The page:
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Glycolyis and Cellular Respiration

Answer the following questions in a 2- to 3-page paper:

1. What is the starting molecule in glycolysis (i.e., what is being metabolized. Be specific)?
2. Define these terms: substrate, enzyme, ATP, and describe why they are important in cellular respiration.
3. What do these enzymes do, generally speaking? Would the reaction occur if they were not present? Why or why not?
4. What are the byproducts of cellular respiration? Where do these byproducts end up (in the organism AND in the environment)?

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Glycolysis is part of the larger metabolic pathway called aerobic respiration. Glycolysis is the process that occur in heterotrophs that converts food into energy and begins cellular respiration. It is a catabolic process that breaks down food. It begins with a glucose molecule in the presence of ADP and phosphate. Glucose is broken down into pyruvic acid. The goal of glycolysis is to break down glucose to form two pyruvates. All life on earth performs glycolysis. Glycolysis usually occur in the cytoplasm. Glycolysis produces 4 ATP's and 2 NADH, but uses 2 ATP's in the process for a net of 2 ATP and 2 NADH. The first stage of Glycolysis is known as the "priming phase" because it requires energy in form of 2 ATPs per glucose molecule. The second phase of glcolysis is known as the "pay off phase" because energy is released in the form of 4 ATPs, 2 per glyceraldehydes molecule. The end of glycolysis is two new pyruvate molecules that can be fed into the citric acid cycle if oxygen is present. Glycolysis occurs in all living cells and is primary source of Acetyl-CoA that is responsible for the majority of energy output under aerobic conditions. Glucose (6C) is broken down into 2 PGAL's ( Phosphogleraldehyde - 3 carbon molecules), that requires two ATP's. alpha-D-Glucose is phosphorylated at the 6 carbon by ATP via the enzyme Hexokinase to ...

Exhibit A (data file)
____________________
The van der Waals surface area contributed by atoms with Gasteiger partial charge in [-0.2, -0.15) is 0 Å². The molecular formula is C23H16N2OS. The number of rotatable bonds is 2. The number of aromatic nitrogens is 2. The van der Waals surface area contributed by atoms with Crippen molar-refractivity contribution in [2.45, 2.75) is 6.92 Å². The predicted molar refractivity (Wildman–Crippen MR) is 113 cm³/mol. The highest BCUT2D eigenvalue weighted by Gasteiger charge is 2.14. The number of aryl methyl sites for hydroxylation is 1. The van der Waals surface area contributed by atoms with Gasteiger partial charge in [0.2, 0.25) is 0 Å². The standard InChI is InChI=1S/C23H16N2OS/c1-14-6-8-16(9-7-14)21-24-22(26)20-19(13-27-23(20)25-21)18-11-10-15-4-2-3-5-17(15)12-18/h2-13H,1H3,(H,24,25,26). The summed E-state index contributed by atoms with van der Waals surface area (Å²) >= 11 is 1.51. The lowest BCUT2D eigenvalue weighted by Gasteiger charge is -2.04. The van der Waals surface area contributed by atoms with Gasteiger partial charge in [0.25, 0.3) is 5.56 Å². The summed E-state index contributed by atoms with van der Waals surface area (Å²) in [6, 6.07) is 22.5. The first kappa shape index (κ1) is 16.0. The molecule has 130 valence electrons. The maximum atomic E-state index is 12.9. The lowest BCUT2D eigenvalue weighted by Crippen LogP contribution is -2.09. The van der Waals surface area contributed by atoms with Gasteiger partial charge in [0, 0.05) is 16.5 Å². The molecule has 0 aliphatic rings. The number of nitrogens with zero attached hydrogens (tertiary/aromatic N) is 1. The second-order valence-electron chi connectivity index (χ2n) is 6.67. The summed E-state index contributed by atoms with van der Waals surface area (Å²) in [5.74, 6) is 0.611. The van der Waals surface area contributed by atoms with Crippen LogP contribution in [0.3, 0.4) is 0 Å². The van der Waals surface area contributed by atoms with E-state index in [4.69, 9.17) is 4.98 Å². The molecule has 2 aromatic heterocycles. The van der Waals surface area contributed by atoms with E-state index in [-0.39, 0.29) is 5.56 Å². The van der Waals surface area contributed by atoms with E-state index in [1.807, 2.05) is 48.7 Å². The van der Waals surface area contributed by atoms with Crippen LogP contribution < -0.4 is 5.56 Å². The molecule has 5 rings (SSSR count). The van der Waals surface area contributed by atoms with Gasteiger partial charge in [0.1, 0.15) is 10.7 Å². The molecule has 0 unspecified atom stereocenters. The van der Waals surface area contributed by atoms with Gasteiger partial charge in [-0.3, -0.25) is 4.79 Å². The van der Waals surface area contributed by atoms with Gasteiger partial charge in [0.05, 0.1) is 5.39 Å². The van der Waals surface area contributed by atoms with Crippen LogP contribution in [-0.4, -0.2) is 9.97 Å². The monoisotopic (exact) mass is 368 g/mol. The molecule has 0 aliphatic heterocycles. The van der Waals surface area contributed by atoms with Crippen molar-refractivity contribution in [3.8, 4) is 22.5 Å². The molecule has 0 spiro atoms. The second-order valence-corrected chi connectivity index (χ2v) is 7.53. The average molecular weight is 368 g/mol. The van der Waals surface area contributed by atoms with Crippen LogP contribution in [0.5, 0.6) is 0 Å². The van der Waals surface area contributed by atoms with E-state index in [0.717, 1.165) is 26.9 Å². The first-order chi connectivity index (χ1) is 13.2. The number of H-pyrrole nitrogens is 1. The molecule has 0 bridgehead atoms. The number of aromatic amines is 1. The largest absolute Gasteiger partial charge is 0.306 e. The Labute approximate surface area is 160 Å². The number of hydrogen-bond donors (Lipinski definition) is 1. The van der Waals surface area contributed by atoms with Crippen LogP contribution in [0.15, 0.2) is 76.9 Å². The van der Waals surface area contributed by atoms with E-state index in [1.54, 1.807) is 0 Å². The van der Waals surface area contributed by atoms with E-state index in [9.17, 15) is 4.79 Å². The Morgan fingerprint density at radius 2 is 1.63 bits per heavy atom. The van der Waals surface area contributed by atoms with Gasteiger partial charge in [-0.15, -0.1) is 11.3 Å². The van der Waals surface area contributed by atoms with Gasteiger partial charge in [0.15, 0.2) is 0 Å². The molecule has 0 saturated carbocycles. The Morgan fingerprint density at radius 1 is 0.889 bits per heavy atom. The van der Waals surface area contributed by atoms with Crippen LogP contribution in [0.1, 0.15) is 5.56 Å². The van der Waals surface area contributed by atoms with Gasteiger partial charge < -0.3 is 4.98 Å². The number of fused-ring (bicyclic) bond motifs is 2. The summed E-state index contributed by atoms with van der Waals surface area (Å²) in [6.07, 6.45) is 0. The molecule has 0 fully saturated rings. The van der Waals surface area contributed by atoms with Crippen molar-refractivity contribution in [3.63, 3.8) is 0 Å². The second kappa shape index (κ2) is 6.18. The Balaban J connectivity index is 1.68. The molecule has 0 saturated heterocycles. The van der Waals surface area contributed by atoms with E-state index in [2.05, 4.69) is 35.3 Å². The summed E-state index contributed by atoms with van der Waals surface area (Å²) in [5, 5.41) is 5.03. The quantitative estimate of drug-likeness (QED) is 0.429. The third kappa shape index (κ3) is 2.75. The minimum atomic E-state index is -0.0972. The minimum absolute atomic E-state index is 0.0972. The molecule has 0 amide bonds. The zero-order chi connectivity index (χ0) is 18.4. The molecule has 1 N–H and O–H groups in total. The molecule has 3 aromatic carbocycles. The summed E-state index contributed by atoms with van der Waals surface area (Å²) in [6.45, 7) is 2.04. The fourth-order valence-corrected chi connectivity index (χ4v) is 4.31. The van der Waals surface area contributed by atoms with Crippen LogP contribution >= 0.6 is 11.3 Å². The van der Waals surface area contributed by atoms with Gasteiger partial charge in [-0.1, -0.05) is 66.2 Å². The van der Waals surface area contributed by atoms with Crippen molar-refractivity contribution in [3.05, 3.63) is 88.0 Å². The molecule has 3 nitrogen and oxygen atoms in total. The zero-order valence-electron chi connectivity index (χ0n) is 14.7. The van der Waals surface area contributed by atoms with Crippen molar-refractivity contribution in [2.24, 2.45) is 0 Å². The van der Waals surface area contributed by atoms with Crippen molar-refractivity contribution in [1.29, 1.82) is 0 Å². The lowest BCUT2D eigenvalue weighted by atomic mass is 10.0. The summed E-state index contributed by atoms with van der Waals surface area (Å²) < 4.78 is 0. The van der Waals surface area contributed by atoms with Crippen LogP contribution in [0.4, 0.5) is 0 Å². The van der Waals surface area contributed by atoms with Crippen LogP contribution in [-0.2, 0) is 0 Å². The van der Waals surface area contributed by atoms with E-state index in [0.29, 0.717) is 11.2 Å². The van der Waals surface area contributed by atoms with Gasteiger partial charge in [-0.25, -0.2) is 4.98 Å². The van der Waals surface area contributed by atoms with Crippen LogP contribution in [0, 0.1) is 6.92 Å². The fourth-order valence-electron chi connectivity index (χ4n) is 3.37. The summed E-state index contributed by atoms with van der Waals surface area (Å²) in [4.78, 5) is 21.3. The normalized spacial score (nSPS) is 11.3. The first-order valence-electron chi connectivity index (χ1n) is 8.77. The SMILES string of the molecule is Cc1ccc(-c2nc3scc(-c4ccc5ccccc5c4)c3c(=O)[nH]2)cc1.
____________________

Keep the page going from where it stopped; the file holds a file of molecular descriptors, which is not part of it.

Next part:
Solution Summary

This solution of 822 words looks at the step-by-step process of glycolysis and cellular respiration. It also explains the role of enzymes, the different types of respiration and the substrates required. References used are included